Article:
President Declares Major Disaster For Kentucky

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Release date: 
December 1, 2005
Release Number: 
HQ-05-384

» Federal Aid Programs For Kentucky Disaster Recovery

WASHINGTON, D.C. -- The head of the U.S. Department of Homeland Security’s Federal Emergency Management Agency (FEMA) announced today that President Bush has ordered federal aid to supplement the Commonwealth of Kentucky and local recovery efforts in the area struck by severe storms and tornadoes on November 15, 2005.

Acting FEMA Director R. David Paulison, said the President’s action makes federal funding available to affected individuals in the counties Hopkins and Marshall.

Assistance can include grants for temporary housing and home repairs, low-cost loans to cover uninsured property losses, and other programs to help individuals and business owners recover from the effects of the disaster.

Paulison said federal funding also will be available on a cost-shared basis for hazard mitigation projects to all counties in the Commonwealth of Kentucky.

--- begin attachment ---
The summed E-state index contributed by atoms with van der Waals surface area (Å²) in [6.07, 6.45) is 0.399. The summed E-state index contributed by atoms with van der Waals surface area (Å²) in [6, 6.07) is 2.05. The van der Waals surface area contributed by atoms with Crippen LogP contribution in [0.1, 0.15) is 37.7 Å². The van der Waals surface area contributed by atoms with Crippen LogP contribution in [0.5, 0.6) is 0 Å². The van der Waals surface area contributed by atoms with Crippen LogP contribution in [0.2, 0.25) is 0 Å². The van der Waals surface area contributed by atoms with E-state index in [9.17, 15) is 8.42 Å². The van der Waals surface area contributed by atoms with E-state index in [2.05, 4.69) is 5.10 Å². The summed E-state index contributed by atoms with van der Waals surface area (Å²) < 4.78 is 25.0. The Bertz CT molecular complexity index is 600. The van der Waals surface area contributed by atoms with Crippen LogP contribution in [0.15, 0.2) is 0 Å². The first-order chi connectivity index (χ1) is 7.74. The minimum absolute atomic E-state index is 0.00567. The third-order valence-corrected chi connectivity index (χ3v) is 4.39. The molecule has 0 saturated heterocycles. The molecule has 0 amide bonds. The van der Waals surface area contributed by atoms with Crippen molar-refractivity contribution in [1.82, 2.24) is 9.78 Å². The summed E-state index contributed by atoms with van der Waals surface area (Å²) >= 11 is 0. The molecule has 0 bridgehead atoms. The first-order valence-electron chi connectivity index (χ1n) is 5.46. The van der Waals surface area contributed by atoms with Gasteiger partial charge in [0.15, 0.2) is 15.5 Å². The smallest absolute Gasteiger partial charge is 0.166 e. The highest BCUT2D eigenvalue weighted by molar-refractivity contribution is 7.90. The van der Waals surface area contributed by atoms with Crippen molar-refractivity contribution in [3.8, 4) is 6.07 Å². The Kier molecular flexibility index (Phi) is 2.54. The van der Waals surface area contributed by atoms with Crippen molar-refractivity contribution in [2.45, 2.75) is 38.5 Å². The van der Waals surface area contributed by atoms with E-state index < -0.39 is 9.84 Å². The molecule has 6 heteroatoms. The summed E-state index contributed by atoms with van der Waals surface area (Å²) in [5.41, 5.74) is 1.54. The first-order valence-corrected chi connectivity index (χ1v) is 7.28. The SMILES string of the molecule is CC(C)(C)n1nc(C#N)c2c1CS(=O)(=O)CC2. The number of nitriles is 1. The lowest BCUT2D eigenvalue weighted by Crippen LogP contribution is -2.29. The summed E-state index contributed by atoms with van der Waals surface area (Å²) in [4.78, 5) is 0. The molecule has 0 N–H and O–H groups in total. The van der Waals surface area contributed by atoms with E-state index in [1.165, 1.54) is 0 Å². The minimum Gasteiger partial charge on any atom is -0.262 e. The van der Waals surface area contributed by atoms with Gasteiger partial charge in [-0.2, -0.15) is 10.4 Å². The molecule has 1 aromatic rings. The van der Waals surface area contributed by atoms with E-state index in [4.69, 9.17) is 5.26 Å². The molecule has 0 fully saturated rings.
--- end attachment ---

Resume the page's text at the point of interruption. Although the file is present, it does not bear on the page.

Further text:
Jesse Munoz of FEMA was named the federal coordinating officer by Paulison. Munoz will coordinate recovery operations in the affected area. Additional designations may be made at a later date if requested by the state and warranted by the results of further damage assessments.

Residents and business owners in the designated counties can begin the disaster application process by calling 1-800-621-FEMA (3362), or 1-800-462-7585 (TTY) for the hearing and speech impaired. The toll-free telephone numbers will operate from 8:00 a.m. to 8:00 p.m. Monday through Friday.

On March 1, 2003, FEMA became part of the U.S. Department of Homeland Security. FEMA’s continuing mission within the new department is to lead the effort to prepare the nation for all hazards and effectively manage federal response and recovery efforts following any national incident. FEMA also initiates proactive mitigation activities, trains first responders, and manages the National Flood Insurance Program.

Last Updated: 
July 16, 2012 - 18:46
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